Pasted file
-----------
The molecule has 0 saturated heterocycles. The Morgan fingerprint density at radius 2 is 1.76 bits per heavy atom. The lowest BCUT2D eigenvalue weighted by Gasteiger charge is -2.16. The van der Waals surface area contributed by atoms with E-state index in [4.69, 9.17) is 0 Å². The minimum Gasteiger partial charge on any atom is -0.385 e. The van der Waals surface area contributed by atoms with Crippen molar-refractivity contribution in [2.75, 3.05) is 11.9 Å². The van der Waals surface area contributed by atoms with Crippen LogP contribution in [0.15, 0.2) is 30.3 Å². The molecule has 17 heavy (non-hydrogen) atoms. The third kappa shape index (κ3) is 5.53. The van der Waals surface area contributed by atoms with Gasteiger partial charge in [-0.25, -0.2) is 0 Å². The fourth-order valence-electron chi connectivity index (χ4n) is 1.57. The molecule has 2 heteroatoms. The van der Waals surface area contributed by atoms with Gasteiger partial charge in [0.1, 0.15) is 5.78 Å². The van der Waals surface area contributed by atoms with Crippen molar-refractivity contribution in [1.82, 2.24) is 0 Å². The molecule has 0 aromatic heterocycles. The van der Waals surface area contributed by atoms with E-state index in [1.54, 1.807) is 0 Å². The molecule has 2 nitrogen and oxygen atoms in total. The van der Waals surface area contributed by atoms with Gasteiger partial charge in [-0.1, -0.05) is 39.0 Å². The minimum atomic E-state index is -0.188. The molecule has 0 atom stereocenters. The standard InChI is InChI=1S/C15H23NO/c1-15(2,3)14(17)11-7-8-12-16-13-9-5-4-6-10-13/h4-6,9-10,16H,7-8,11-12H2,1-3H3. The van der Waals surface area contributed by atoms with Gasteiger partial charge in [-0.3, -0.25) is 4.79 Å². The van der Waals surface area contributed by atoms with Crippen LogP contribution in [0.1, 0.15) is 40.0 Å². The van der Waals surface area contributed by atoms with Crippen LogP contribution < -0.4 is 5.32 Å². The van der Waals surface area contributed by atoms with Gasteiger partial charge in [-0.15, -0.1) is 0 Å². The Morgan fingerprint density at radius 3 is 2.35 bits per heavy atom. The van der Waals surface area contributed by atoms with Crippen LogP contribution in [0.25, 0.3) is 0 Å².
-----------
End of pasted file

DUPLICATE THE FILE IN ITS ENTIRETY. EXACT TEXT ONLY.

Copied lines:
The molecule has 0 saturated heterocycles. The Morgan fingerprint density at radius 2 is 1.76 bits per heavy atom. The lowest BCUT2D eigenvalue weighted by Gasteiger charge is -2.16. The van der Waals surface area contributed by atoms with E-state index in [4.69, 9.17) is 0 Å². The minimum Gasteiger partial charge on any atom is -0.385 e. The van der Waals surface area contributed by atoms with Crippen molar-refractivity contribution in [2.75, 3.05) is 11.9 Å². The van der Waals surface area contributed by atoms with Crippen LogP contribution in [0.15, 0.2) is 30.3 Å². The molecule has 17 heavy (non-hydrogen) atoms. The third kappa shape index (κ3) is 5.53. The van der Waals surface area contributed by atoms with Gasteiger partial charge in [-0.25, -0.2) is 0 Å². The fourth-order valence-electron chi connectivity index (χ4n) is 1.57. The molecule has 2 heteroatoms. The van der Waals surface area contributed by atoms with Gasteiger partial charge in [0.1, 0.15) is 5.78 Å². The van der Waals surface area contributed by atoms with Crippen molar-refractivity contribution in [1.82, 2.24) is 0 Å². The molecule has 0 aromatic heterocycles. The van der Waals surface area contributed by atoms with E-state index in [1.54, 1.807) is 0 Å². The molecule has 2 nitrogen and oxygen atoms in total. The van der Waals surface area contributed by atoms with Gasteiger partial charge in [-0.1, -0.05) is 39.0 Å². The minimum atomic E-state index is -0.188. The molecule has 0 atom stereocenters. The standard InChI is InChI=1S/C15H23NO/c1-15(2,3)14(17)11-7-8-12-16-13-9-5-4-6-10-13/h4-6,9-10,16H,7-8,11-12H2,1-3H3. The van der Waals surface area contributed by atoms with Gasteiger partial charge in [-0.3, -0.25) is 4.79 Å². The van der Waals surface area contributed by atoms with Crippen LogP contribution in [0.1, 0.15) is 40.0 Å². The van der Waals surface area contributed by atoms with Crippen LogP contribution < -0.4 is 5.32 Å². The van der Waals surface area contributed by atoms with Gasteiger partial charge in [-0.15, -0.1) is 0 Å². The Morgan fingerprint density at radius 3 is 2.35 bits per heavy atom. The van der Waals surface area contributed by atoms with Crippen LogP contribution in [0.25, 0.3) is 0 Å².